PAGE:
U.S. stocks edged higher on Wall Street in midday trading Tuesday but continued churning as investors shifted to a more cautious mood a day after the market reached its most recent record high.
Financial stocks slipped as bond yields eased, countering gains from companies that are depending on continued economic growth to recover. Losses in the technology sector eased, helping lift some of the weight holding down the broader market.
The S&P 500 index rose 0.2% as of 11:46 a.m. Eastern. Stocks within the index were nearly evenly split between gainers and losers. The Dow Jones Industrial Average fell 30 points, or 0.1%, to 33,497 and the Nasdaq rose 0.5%.
Much of the churn within the market is occurring as Wall Street assesses the health and speed of the economic recovery. Investors have been weighing concerns about higher inflation as the economy grows, along with expectations that retailers and other service sector stocks will make solid gains as the world moves past the pandemic and returns to some semblance of normalcy.
Gap rose 2.7%, while Wynn Resorts rose 2.3%.
Bond yields fell. The yield on the 10-year Treasury slipped to 1.67% from 1.72% late Monday. That helped pull banks lower, as they rely on higher yields to charge more lucrative interest on loans. JPMorgan Chase fell 1.1%.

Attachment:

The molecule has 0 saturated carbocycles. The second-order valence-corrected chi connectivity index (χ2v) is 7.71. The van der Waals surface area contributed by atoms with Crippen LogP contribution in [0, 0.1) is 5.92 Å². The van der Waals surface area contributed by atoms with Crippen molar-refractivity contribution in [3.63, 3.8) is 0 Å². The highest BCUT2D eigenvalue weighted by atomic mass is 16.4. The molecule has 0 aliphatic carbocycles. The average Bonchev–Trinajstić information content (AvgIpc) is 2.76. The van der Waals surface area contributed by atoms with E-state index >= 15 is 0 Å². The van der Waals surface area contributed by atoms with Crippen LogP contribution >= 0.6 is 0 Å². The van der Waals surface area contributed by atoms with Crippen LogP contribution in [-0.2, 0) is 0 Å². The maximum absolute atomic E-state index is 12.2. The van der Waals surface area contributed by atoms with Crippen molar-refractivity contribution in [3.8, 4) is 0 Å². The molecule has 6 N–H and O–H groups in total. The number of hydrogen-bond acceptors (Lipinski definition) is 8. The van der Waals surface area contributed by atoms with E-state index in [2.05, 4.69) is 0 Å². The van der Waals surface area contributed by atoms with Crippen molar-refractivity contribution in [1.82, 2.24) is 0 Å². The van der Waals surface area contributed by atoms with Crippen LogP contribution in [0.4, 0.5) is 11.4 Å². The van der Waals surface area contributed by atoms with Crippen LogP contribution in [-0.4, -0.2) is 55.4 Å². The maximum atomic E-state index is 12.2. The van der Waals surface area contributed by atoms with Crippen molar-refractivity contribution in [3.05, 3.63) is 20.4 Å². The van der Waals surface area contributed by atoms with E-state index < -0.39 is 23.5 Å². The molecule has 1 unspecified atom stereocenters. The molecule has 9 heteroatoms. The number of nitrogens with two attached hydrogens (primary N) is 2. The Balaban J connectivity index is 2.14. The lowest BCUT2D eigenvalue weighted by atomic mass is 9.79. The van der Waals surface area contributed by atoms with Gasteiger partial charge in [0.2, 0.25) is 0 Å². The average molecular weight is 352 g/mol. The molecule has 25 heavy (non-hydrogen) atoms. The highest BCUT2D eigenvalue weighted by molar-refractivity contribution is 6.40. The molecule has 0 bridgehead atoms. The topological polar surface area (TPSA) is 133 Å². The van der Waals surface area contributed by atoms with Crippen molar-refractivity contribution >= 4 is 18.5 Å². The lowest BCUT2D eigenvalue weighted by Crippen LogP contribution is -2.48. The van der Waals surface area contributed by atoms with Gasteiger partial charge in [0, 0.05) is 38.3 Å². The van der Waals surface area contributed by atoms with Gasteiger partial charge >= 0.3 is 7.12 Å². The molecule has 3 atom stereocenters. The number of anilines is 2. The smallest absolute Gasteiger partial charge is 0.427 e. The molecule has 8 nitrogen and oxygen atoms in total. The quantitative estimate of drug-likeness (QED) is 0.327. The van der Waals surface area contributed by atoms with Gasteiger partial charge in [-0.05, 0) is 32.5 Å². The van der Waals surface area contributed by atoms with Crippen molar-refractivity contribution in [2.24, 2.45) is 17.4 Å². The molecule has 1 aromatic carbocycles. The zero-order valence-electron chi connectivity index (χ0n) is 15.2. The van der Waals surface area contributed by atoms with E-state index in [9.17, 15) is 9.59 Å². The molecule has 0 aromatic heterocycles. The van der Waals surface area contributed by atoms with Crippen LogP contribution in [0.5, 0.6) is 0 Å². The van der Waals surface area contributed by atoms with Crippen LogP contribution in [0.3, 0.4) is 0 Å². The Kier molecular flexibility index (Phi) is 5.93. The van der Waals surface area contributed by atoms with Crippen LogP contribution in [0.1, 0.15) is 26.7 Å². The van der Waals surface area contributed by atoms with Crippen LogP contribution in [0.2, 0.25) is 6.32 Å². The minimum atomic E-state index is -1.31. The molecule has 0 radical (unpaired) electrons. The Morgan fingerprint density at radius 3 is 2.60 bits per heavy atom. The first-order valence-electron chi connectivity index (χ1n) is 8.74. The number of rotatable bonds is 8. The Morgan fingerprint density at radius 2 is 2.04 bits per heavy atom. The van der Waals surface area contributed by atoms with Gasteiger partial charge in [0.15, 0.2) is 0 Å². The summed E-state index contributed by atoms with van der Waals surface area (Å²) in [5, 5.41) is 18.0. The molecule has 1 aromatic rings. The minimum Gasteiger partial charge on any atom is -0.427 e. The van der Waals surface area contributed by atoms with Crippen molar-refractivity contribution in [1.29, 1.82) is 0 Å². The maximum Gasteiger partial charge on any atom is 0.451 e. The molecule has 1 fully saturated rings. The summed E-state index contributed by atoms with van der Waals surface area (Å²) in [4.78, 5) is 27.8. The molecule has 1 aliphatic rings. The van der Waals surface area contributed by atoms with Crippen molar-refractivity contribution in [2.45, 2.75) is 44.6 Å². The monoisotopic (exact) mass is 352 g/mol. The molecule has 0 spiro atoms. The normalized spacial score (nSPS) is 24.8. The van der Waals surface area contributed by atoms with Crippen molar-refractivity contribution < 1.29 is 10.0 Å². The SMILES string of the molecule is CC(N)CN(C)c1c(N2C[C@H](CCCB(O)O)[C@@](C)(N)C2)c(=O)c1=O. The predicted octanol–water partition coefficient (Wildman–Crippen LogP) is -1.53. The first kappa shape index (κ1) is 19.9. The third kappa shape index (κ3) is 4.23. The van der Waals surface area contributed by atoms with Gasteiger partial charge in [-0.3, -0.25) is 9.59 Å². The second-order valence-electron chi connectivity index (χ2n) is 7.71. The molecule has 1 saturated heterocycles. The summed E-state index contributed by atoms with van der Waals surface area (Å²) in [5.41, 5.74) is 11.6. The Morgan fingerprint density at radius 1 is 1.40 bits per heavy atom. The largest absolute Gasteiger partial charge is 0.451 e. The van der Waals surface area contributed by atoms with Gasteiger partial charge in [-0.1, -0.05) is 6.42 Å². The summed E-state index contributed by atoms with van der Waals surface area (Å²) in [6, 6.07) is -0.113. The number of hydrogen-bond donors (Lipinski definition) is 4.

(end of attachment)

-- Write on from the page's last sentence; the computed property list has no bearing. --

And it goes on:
The International Monetary Fund expects global economic growth to accelerate this year as vaccine distribution ramps up and the world rebounds. The 190-country lending agency said it expects the world economy to expand 6% in 2021, up from the 5.5% it had forecast in January. That would be the fastest expansion in IMF records dating back to 1980.
The Labor Department in the U.S. reported that job openings reached the highest level on record in February, a harbinger of healthy hiring and a hopeful sign for those looking for work. That upbeat report follows encouraging reports over the last week on job growth and improvements in the services sector, which is one of the hardest hit areas of the economy from the pandemic.
Swiss bank Credit Suisse said it expects a $4.7 billion loss related to a default of by a U.S. hedge fund. Two top executives are leaving the bank. Credit Suisse also suspended a stock buyback program and cut its dividend. The bank's U.S.-listed shares, which already fell sharply last week after initial news of the default came out, were little changed on Tuesday.
In Europe, France's CAC 40 climbed 0.5%, while Germany's DAX rose 0.8% and Britain's FTSE 100 rose 1.3%. Markets in Asia were mixed.